Takeda eyes pathway to natural killer therapies, teeing up $100M to partner with KSQ for its CRISPR-screened molecules
The potential applications for CRISPR/Cas9 continue to grow as drugmakers look for novel ways to use the powerful gene editing platform to rework drug discovery and development. Japanese drugmaker Takeda has dabbled on the gene editing front, and now it’s pairing up with a biotech using CRISPR screening to laser in on oncology candidates.
Takeda will shell out $100 million in upfront cash and preclinical development milestones to partner with Boston-area biotech KSQ Therapeutics and its CRISPR-screened natural killer cell therapies. The pact will immediately include two T cell programs already identified and validated, KSQ said, with the option to expand into two other target areas.
On top of royalty rights for sales outside the US, KSQ will also have profit sharing rights on a product of its choice in the US, the biotech said. In all, each program could be eligible for up to $400 million with downstream milestones considered.
The crux of the partnership will use KSQ’s tech — a CRISPR screening platform that parses through thousands of oncogenes in one go to identify possible target areas — and Takeda’s development resources to bring NK candidates to the clinic to target a wide variety of cancers and cancerous tumors.
In separate interviews with Endpoints News, executives from both companies were bullish about the possibilities the collaboration will bring not only to their companies, but to the ongoing fight to create substantive oncological therapeutics.
“It’s a great validation of our platform,” said Frank Stegmeier, KSQ’s chief scientific officer. “I think what I’m particularly excited about is it was very clear from the beginning of our discussions, all the way through the end of the discussions (with Takeda), that we have a very aligned excitement about the potential of next generation oncology drugs for cancer patients.”
Once its CRISPR platform became operational, it quickly became clear that KSQ was identifying more target areas for oncology therapeutics than it could possibly address on its own, Stegmeier said.
“For the first time, it allows us to systematically interrogate the function of all 20,000 genes functionally in different disease models, and this really takes the guessing out of drug target discovery in a way rather than picking one target,” he said. “We can systematically test the function of all 20,000 genes in parallel.”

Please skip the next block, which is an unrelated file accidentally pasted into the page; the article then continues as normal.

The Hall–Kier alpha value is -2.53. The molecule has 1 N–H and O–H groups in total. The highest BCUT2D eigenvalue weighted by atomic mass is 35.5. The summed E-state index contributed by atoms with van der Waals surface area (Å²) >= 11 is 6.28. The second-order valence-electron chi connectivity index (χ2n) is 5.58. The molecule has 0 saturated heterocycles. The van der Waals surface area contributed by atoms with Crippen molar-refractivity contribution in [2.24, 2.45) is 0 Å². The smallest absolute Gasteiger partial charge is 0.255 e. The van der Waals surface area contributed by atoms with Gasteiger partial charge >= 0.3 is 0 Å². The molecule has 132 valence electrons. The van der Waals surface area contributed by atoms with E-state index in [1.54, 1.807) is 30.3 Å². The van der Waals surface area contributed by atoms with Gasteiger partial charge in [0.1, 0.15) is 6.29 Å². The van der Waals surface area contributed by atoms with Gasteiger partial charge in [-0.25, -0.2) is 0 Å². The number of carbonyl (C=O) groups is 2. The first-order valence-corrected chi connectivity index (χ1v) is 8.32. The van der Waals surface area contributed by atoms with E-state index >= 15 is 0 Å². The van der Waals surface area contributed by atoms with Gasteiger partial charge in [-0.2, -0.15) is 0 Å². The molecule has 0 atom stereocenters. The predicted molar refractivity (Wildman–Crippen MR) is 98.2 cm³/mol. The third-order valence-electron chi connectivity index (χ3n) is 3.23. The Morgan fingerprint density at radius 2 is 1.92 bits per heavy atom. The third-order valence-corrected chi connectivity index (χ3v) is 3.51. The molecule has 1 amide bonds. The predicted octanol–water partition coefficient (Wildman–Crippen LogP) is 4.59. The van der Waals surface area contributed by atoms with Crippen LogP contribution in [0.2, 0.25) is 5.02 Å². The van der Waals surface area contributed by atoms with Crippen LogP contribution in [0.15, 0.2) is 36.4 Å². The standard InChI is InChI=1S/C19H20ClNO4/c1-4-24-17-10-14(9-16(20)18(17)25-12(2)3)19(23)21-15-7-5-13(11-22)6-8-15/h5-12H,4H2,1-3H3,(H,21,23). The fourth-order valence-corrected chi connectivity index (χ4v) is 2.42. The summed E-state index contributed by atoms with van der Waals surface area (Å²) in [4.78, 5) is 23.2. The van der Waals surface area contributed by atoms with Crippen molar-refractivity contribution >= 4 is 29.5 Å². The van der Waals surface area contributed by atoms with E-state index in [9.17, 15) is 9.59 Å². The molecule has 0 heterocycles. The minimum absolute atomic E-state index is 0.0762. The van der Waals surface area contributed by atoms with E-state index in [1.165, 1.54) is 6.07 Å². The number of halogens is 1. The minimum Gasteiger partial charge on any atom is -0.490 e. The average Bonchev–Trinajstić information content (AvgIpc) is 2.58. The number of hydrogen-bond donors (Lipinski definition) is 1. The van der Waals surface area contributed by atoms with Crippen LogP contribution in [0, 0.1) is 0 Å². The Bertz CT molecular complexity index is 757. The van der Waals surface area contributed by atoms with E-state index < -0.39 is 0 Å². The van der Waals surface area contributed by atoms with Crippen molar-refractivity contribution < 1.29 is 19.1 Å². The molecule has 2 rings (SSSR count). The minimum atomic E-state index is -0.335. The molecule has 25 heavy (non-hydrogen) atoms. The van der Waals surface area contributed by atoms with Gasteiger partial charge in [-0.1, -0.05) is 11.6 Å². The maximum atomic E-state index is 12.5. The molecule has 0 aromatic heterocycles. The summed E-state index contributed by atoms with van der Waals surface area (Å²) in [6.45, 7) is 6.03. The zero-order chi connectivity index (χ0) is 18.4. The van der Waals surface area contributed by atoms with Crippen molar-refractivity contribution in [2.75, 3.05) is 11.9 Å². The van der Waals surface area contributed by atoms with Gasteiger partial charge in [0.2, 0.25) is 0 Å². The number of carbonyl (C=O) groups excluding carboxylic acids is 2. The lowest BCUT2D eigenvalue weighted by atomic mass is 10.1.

What the company needed, Stegmeier said, was a partner to actually develop the drug candidates after CRISPR discovered the most promising target areas — a partner that “shares our excitement” around the therapeutic potential of the target areas, but is better equipped in the drug discovery arena.
As Loïc Vincent, head of Takeda’s oncology drug discovery unit and immunology unit, tells it, the partnership was symbiotic from the very beginning.
“What we are going to try to achieve together with KSQ is to advance these two novel targets. Put our resources that we have at Takeda, put our brains together to try to drug those targets that are not low-hanging fruit,” Vincent said. “This is where we are interested as a company to invest on these targets where there are some challenges in drugability. But where we can increase the chance of trying to crack the code on … those targets and bring them into the clinic.”
There was one key element that drew Takeda to partner with KSQ, Vincent said: CRISPR.
“They have this platform up and running where they invested a lot in terms of energy, scientific foundation and also resources. During the past years, they were able to not only identify targets, but to put together a very compelling data package to validate the targets,” he said. “You know, it’s easy to do target identification. It’s much more challenging to validate the targets, and then to define what are your top targets and where you should develop drug discovery programs.”